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Press freedom cannot be given to those who don’t pay taxes – Lubinda

JUSTICE minister Given Lubinda says press freedom cannot be extended to media houses that do not pay taxes to the Zambia Revenue Authority.

 

And 2017 World Press Freedom Day Organising Committee chairperson Enock Ngoma says the tendency of government banning its wings and departments from advertising in critical media houses needs to stop.

 

Speaking when he graced the commemoration of the World Press Freedom Day at the Government Complex in Lusaka today, Lubinda, who in one breath said the PF government under President Edgar Lungu was a champion of press freedom, took a defensive stance on government’s clampdown on some media houses.

 

You did refer to closure of media houses and I’m sure that this matter is a matter that was well explained. To my memory, all those media houses who had their licenses suspended confessed to having contravened the conditions of their licenses. One would like to ask; should media be given free realm to operate outside the provisions of the law? Is that what we are looking for? Should the Zambia Revenue Authority be restrained from collecting due taxes that are due to the taxpayers of Zambia; taxes that are meant to provide water to the poor people of Shang’mbo, the poor people of Chadiza simply because those taxes are owed by a media house? I pose these questions for you the mirrors of society to reflect upon and to generate debate around matters like that,

Lubinda said.

 

He noted that the PF government had been steadfast in fostering not only the growth of the landscape for the press but also press freedom.

 

“The media is at a crossroads and because of that, the theme is extremely crucial. In Zambia, there cannot be any doubt in the fact that as a country, we have accepted the notion that the press is cardinal to development and that free press is an important ingredient of democracy. Lest we forget or we are made to forget by some media platforms that are employed to make people forget history, let me state [that] less than a decade ago in this country, a debate raged on the regulation of the press – legislative regulation of the press was on the verge of being introduced in 2010/2011. Nonetheless, when the PF government was formed, not only did the government allow for self-regulation but it also allowed members of the press employed in government-financed media houses to associate freely. Previously, these were not allowed to belong to media associations,” said Lubinda.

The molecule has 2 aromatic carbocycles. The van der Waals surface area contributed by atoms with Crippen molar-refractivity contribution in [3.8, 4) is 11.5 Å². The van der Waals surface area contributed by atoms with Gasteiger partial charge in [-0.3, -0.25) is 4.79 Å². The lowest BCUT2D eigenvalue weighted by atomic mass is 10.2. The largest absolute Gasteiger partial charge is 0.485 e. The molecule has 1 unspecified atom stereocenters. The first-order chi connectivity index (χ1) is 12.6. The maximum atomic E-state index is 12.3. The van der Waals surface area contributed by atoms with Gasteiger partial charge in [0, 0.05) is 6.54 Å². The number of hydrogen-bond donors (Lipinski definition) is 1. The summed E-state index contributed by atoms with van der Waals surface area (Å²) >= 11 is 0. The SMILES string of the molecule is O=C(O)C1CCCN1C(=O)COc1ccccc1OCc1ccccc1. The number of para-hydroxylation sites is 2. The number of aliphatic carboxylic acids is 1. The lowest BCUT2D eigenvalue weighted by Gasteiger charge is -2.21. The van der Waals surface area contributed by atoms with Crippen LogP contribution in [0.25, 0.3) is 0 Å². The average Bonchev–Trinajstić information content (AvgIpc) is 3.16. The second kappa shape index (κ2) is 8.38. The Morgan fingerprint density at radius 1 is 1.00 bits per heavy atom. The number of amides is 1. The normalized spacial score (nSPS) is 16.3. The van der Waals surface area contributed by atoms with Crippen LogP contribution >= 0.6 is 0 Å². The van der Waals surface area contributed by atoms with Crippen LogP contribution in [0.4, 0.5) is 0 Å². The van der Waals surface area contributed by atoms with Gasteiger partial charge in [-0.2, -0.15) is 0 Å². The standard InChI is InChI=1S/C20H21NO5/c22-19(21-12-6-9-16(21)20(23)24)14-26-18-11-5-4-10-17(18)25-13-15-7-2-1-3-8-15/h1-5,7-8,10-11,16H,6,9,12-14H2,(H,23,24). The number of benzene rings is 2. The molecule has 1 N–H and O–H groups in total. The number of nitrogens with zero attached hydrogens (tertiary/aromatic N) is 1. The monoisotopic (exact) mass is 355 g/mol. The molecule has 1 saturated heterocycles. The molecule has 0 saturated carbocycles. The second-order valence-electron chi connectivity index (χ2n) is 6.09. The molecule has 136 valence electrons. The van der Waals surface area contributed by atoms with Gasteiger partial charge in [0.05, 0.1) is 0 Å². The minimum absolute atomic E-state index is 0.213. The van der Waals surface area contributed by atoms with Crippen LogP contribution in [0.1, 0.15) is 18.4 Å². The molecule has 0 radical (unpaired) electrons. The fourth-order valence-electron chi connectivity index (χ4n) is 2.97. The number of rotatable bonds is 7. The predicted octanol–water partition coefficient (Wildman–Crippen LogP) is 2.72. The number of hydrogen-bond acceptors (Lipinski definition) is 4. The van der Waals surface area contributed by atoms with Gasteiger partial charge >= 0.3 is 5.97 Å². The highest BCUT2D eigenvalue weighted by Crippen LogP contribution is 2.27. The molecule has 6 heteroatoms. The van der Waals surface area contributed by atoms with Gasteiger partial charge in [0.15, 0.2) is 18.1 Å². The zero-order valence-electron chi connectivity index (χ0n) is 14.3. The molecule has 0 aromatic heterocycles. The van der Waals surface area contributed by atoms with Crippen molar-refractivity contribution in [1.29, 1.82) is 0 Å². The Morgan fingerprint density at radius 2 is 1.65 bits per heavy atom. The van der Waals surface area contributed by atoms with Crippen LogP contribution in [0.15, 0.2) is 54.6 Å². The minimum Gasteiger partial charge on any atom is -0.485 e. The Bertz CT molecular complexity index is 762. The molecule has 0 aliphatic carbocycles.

“All discerning people would agree that the government of President Edgar Lungu is a champion of the freedom of the press. This is why we in the Patriotic Front government campaigned for a ‘yes’ vote in the referendum which was held concurrently with the August 2016 elections…It cannot, however, be well if I did not also state the obvious; and that is that freedom of expression has its limits…we are all aware of the stubborn fact that when the media is abused, it can become a divisive and an extremely destructive force.”

 

 

And Ngoma, who was represented by Elias Mthoniswa Banda from Panos Institute, observed that the media needed to return to collective bargaining by speaking with one voice and one mind on matters of professionalism and ethical reporting.

 

We need action and commitment from the PF government; we need protection of journalists from abuse from political forces and from their employers. We need [also] a fair working environment that promotes the growth of independent critical media,

said Banda.

 

“We need a conducive environment that treats the media sector as an equally opportunity employer and also as businesses. Using taxpayers’ money and state institutions like the Zambia Revenue Authority and Zambia Police to suffocate the media has to stop. Banning wings and departments from advertising in private media and those media [houses] deemed critical of the state needs to stop. Zambia has been a leader in the region in democratic reforms and freedom of its people. Our position in the region can only be maintained if Zambia gets back on track in promoting free media and free speech. Zambia needs to enact the access to information and freedom of information, among other bills, this year.”

 

Among the media institutions that marched from the main Post Office include Hot FM, Prime TV, News Diggers, ZNBC, Times of Zambia, Zambia Daily Mail, Daily Nation, Komboni Radio, United Voice Radio, among others.

 

Independent Broadcasting Authority (IBA) staff also participated in the march.

 

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